Hitting rock bottom and then incarcerating yourself in the deepest abyss of regret and guilt as you wander across aimlessly in torn clothes and with a broken spirit; that’s director Travis Hadley’s ‘Fragile Like Concrete’ main character. Presenting the pitfalls of a drug addict as he plunges into the gaping hole of absolute madness in the rawest sense, the film at 16:09 minutes is difficult to watch, more so because you know this is the hard reality faced by many. Co-written by Travis Hadley and D.E. Xavier, the dialogues are riddled in a crass tone, fittingly so, to spawn out the frustration of the characters. It ditches the stereotypical portrayal of addicts, resorting instead to showcasing their painstaking struggle of surviving a marginalized life havocked by the curse of drugs.
The story puts us in the shoes of a certain Pete Battles (Reggie Peters) who has been thrust deep into the world of drug addiction. Having wandered so far into this world, his return seems unlikely. A slave to his own poorly made choices, the very opening scene of the film leaves you gasping for air as you realize the horrors of what is left of him… Once out of his slumber, his putrid existence disgusts not only those on the streets but also himself. Upon realizing that all hope is lost, he returns to the only person he knows, who can save him. Enter Titus Jones (Darren Constantine), Pete’s former best friend.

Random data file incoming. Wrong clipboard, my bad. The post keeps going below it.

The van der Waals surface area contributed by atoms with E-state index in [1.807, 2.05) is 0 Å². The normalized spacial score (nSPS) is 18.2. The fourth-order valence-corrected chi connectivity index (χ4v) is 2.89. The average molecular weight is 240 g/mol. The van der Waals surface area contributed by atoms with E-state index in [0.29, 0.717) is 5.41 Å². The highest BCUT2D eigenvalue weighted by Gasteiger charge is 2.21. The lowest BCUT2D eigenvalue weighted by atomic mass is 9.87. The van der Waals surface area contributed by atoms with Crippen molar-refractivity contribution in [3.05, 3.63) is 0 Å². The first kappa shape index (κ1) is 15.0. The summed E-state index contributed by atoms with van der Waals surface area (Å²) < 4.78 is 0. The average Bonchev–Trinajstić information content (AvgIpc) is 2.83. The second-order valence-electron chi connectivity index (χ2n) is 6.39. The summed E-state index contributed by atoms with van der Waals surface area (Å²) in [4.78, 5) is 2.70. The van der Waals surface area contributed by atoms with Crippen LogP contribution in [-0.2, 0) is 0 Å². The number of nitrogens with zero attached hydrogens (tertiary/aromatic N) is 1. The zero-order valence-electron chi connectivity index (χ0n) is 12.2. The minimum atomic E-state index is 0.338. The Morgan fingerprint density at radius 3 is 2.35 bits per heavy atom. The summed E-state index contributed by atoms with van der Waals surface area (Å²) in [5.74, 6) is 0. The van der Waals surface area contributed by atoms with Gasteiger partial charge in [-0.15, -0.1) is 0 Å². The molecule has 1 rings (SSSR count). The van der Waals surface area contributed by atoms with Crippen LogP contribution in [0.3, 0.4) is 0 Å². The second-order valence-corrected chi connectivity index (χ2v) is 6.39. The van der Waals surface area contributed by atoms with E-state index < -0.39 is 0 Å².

The writing of ‘Fragile Like Concrete’ takes away the prize. While delicately addressing the mind of a soul lost, it ensures to not make a caricature of the character, instead lets the audience linger in each frame soaking in the despair. As Pete tries to reunite with Titus, although in questionable ways, you see a sense of honour in the man as he tries to not put a strain in Titus’s very distant and happy life with girlfriend Ashley. At this point, you would expect Titus to be the one who sets Pete’s broken moral compass straight and make him see the light. But that’s where the brilliant writing takes over as the wall of prediction is pretty quickly demolished with Titus’ indifferent attitude.
As Titus treats the situation like any other Tuesday and Pete like some trash that needs to be discarded, one can’t help but think of friendships and redemptions and wonder if this one is ever going to last the test. The plotline heavily paces forward from here, with revelations that change the dynamics between the duo and with the secrets tumbling out comes the deepest understanding one can have of the characters. As the peachy clean image of Titus is shattered you begin wondering about the moral compasses of men, in general. Cinematographer Stephanie Pons’s camera goes back and forth in the dark as the two men come to yet another impassable turn, only this time, it leading to a definite outcome.
Ricardo Cortez-Ortiz’s editing could have done more with sharp cuts, but nevertheless, Antoine Breadfruit Khouri’s outstanding music compensates. It sets off the tone of the entire film, sort of warning you of what is to come. Without giving away any spoilers, the climax isn’t something you’d have come prepared for, regardless and Hadley sure knows how to make you invest in his characters.
‘Fragile Like Concrete’ much like its title, is about characters cemented in fragility.#ShortFilmReview: 'Fragile Like Concrete' Is That Desperate Attempt To Reclaim One's Lost Life… Click To Tweet